Three days is the minimal amount of time you should prepare for, although a 14-day bag is recommended. The importance of a bug out bag is to keep you warm, dry, hydrated, fed and safe until emergency personnel arrive, which in many cases can take up to three days, if not more.
What should I have in my bug out bag?
To prepare your bug out bag, first consider how many people you’re preparing for. Ideally, you will create one Bug Out Bag per person in your family. Babies, elderly people, and pets should have their own bags as well, considering their specific needs, such as diapers, medication, and food.
The convenient thing about making your own bag is that you can customize it to your particular needs. Personalize your bag according to your location, personal preferences, and climate. Think of the vital items you’ll need to increase your chances of survival based on the potential emergencies likely to affect your area (earthquakes, hurricanes, floods, tornadoes…you get the idea).
There are several items important for your well-being and survival. We’ll explore these in their respective categories:
- Hygiene/ First Aid
- Signaling/ Communication
- Important items / Miscellaneous
Make sure you have at least 2 liters of water per person per day. It will be very heavy to carry 6 liters of clean water, so try out these alternative methods instead.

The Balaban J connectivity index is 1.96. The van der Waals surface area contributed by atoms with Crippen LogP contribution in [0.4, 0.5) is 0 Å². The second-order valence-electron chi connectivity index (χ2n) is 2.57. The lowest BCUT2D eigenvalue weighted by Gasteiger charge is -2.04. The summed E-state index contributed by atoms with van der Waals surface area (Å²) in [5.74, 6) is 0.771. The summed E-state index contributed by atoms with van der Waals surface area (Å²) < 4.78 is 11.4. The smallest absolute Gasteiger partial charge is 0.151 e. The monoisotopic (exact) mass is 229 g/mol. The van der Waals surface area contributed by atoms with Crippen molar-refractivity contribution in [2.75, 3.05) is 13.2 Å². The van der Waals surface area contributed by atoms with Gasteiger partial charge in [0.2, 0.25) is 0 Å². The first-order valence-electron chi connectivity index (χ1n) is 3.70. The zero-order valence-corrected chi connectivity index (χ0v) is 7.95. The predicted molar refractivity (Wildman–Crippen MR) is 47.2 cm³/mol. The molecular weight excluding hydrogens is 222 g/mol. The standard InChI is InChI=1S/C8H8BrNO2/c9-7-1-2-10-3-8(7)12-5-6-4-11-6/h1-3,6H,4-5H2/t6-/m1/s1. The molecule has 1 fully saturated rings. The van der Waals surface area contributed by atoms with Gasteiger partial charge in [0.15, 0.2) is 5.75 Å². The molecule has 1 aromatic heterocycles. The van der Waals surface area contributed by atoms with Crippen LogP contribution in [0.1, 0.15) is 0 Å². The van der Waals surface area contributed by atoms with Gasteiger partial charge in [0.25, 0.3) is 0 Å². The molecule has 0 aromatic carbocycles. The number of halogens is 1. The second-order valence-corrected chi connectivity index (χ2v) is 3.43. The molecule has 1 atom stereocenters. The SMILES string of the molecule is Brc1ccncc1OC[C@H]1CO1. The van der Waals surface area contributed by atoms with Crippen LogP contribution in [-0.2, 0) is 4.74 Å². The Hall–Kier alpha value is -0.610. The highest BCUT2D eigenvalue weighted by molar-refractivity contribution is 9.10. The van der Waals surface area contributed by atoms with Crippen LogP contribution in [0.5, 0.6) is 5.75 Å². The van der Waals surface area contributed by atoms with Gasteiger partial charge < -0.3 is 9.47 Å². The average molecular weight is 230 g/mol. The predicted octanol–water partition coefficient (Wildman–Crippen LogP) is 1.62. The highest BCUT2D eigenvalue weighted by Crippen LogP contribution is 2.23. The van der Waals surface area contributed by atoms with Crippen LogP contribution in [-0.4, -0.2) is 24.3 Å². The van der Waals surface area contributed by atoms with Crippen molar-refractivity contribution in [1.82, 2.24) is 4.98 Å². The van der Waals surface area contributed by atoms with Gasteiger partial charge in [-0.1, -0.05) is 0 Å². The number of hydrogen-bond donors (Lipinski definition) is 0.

- Water Purification Drops or Tablets: I recommend this one because it is all natural, doesn’t contain any chemicals and leaves no after taste.
- Water Filter: I used this one on a backpacking trip in Central America and it was amazing! I never got sick and it’s super lightweight and convenient to store and carry.
- Water Pouches: These are amazing because they have a 5 year shelf life and they’re BPA free. If you don’t use them within five years, take them on a hiking trip before they expire, and add a new set to your backpack. It’s good to have a few of these because as soon as an emergency hits, you won’t need to go looking for water. As things settle, you’ll have more time for that, which is where the filter and purification drops come in handy.
The goal is to prepare enough food for each person to eat a minimum of 2,300 calories per day. In emergency situations, you’ll want to eat well-balanced meals with the appropriate amount of protein, minerals, vitamins, fats and carbs. It’s important to plan this ahead of time, because in stressful situations we tend to eat whatever we see, without considering the effects food has on the body. Staying healthy will be your greatest weapon for your survival. Also consider appropriate meal alternatives if a family member has food sensitivities.
- Meals Ready to Eat (MRE’s) and Freeze-Dried Meals: Buy pouches that are easy and quick to prepare, and only require water!
- High-Energy Granola Bars: Purchase CliffBars, KIND bars, or make them homemade with your favorite ingredients.